Host institution: Institute National de la Sante et de la Recherché Medicale, Paris, France
Host department: INSERM U1266, Institute of Psychiatry and Neurosciences of Paris
Supervisor: Dr. Guillaume van Niel
Tumor development is increasingly linked to the secretion of vesicles called exosomes. Exosomes that are secreted and exchanged between cancer cells and their surrounding cells can favor migration, metastasis and a pro-tumorigenic micro-environment. The study of the roles of exosomes in vivo remains a challenging task that we can now address using our exosome reporters and our zebrafish models that allow live-visualization of exosome secretion and exosome tracking in vivo.
Our project combines imaging methods prostate cancer cell culture and xenografts in zebrafish brain to study with these tools to the role of exosomes in cancer development and invasion. For this purpose, we will first develop prostate cancer cell lines expressing various exosome reporters to analyze exosome secretion and composition in vitro. We will profit from these cellular model to adapt and improve various strategies developed in the team to modulate exosomes secretion, uptake and functions. In a second time, we will subcutaneously xeno-graft prostate cancer cells in zebrafish strains that are currently developed in the team to stably express exosomes reporters in a cell type specific manner. By expressing distinct exosome reporters in xenografted cancer cells and in host zebrafishes, we will track the exchange of exosomes between xenografted cancer cells and their neighboring cells in zebrafish. These xenograft models will first allow us to map the distribution of exosomes from prostate cancer cells in the whole organism of the zebrafish and to analyze the composition of released exosomes in vivo. Then, we will apply in vivo the tools we are developing to modulate exosomes release, uptake and functions to correlate exosome communication with the capacity of cancer cells to migrate and invade neighboring tissues. This project will shed new light on the role of exosomes during cancer progression in vivo and unveil their relevance in prostate cancer progression.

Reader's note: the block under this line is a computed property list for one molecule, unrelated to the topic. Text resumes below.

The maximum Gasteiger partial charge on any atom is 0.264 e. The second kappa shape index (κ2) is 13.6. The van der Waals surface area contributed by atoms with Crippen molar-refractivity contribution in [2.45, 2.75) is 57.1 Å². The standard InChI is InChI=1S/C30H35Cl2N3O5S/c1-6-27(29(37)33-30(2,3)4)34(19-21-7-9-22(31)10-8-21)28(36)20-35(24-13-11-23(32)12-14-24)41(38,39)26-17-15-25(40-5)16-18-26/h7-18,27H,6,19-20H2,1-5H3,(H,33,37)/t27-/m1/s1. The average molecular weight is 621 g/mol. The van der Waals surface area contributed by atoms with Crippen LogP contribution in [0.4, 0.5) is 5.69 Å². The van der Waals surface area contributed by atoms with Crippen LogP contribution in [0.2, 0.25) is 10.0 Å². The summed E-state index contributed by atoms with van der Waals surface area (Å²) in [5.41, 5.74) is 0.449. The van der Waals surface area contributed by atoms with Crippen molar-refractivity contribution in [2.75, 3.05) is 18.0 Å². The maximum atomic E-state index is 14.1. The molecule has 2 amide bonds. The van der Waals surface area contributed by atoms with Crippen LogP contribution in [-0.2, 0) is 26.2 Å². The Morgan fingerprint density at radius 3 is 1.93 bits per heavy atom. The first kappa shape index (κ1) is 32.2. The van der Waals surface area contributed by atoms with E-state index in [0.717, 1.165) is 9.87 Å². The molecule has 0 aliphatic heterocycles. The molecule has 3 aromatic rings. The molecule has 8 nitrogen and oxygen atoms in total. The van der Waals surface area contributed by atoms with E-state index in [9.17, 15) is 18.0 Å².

Research group van Niel: https://ipnp.paris5.inserm.fr/research/teams-and-projects/17-equipe-van-niel
For more information, please contact:
Dr. Guillaume van Niel: Guillaume.firstname.lastname@example.org